Wendy Johnstone, Keystone Eldercare Solutions

Wendy Johnstone, Keystone Eldercare Solutions

Wendy Johnstone, Keystone Eldercare Solutions 

Having a health issue, receiving a diagnosis or experiencing an age-related loss uncovers the complex world of decision-making process and maintaining control for older people. Family caregivers may not see discussing the aging person’s wishes as a priority, especially if there are issues with cognition – but family caregivers don’t always know as much as they think about the aging person’s needs and preferences for care and support.

Research shows that when difficult decisions about future care are made together, it can result in an increase in health, feelings of being in control and well-being of both care recipients and caregiver.

It’s important to remember that seniors receiving care are experiencing their own roller coaster of emotions, knowing that they need help but fearing a loss of control and independence. They are overwhelmed by decision-making, fear becoming a burden on the family, and feel anger and resentment toward the aging process.

Think L.O.V.E.

L – Listen and Only Listen.

Turn off your inner voice and do not pass judgment about what they say – just listen. This is often a big step in gaining their confidence so they may tell you more.

O – Omit the Advice.

Experts agree that imposing your way of thinking or giving unsolicited advice will yield undesirable results. In not so diplomatic terms, you’ll tick off your loved ones and they’ll probably dig their heels in further. You are inadvertently signalling that your loved one may be incompetent to make decisions, taking away their control and independence.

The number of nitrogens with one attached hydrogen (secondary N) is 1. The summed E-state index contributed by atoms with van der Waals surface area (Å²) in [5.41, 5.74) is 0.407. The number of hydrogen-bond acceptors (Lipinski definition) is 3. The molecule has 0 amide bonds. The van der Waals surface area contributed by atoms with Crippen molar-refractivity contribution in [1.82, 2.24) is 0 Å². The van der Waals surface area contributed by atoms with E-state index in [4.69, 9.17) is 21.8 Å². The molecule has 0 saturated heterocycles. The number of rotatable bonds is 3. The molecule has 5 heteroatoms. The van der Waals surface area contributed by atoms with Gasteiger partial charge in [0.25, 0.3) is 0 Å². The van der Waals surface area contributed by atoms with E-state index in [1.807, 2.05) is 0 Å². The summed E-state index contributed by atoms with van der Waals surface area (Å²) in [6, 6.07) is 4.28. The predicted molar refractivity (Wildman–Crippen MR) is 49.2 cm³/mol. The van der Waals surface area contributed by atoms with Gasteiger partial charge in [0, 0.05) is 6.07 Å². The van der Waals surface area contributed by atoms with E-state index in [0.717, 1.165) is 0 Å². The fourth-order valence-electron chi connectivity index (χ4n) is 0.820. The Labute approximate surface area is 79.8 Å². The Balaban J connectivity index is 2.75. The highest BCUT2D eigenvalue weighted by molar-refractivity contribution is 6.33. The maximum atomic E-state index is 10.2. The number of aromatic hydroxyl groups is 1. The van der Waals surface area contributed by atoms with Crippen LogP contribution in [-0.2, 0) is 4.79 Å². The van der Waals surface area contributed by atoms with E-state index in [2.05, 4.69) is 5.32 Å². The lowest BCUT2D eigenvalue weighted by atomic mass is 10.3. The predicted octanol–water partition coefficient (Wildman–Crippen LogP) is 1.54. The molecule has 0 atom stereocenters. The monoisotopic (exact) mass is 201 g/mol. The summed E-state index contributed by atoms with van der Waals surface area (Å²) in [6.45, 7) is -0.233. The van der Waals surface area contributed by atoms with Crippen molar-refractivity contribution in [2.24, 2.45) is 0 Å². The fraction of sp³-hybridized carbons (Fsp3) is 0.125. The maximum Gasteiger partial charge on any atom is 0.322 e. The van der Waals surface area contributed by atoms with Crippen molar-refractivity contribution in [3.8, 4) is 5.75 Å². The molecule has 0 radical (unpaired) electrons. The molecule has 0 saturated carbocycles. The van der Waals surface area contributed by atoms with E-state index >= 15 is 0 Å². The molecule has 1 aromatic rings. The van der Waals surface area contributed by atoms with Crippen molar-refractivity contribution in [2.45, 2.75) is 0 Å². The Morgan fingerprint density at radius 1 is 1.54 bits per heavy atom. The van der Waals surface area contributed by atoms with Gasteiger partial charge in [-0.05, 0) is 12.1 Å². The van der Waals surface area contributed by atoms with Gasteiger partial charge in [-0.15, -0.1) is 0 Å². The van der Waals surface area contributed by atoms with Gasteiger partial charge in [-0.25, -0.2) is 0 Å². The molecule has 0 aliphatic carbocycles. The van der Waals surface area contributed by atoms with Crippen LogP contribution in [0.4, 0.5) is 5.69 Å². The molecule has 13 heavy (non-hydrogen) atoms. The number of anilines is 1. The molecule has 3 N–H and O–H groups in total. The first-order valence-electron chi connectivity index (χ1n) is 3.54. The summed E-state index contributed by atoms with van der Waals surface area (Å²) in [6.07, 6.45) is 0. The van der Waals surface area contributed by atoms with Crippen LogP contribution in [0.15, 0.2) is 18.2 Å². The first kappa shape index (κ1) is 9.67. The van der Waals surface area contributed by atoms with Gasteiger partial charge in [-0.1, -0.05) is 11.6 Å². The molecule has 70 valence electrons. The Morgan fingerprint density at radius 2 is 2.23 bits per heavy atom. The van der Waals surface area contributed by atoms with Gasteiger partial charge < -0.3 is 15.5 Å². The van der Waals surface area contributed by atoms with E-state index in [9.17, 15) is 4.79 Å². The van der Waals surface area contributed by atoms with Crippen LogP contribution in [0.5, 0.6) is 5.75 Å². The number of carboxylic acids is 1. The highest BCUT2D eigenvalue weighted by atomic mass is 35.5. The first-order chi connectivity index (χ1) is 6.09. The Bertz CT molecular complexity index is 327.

V – Validate and Then Ask Questions.

Rephrase and repeat what you hear so that they know you heard them, before asking questions. You may not agree with them, but asking for details allows everyone to think through the response. This approach allows the person you are caring for to be directed in their care and decisions in an open and non-judgmental manner.

E – Empathize.

Put yourself in their shoes and think to yourself, “If I were Dad and the effects of the stroke made walking or talking difficult, how would I feel?” Understand how they are feeling lets you support them by saying things like, “You must feel so frustrated by your stroke. I know how much you love to hike Dad.”

Wendy Johnstone is a gerontologist (MA, Gerontology) who helps seniors and their families through the many transitions associated with the aging process. She can be reached at 250.650.2359 or online at www.keystoneeldercare.com.

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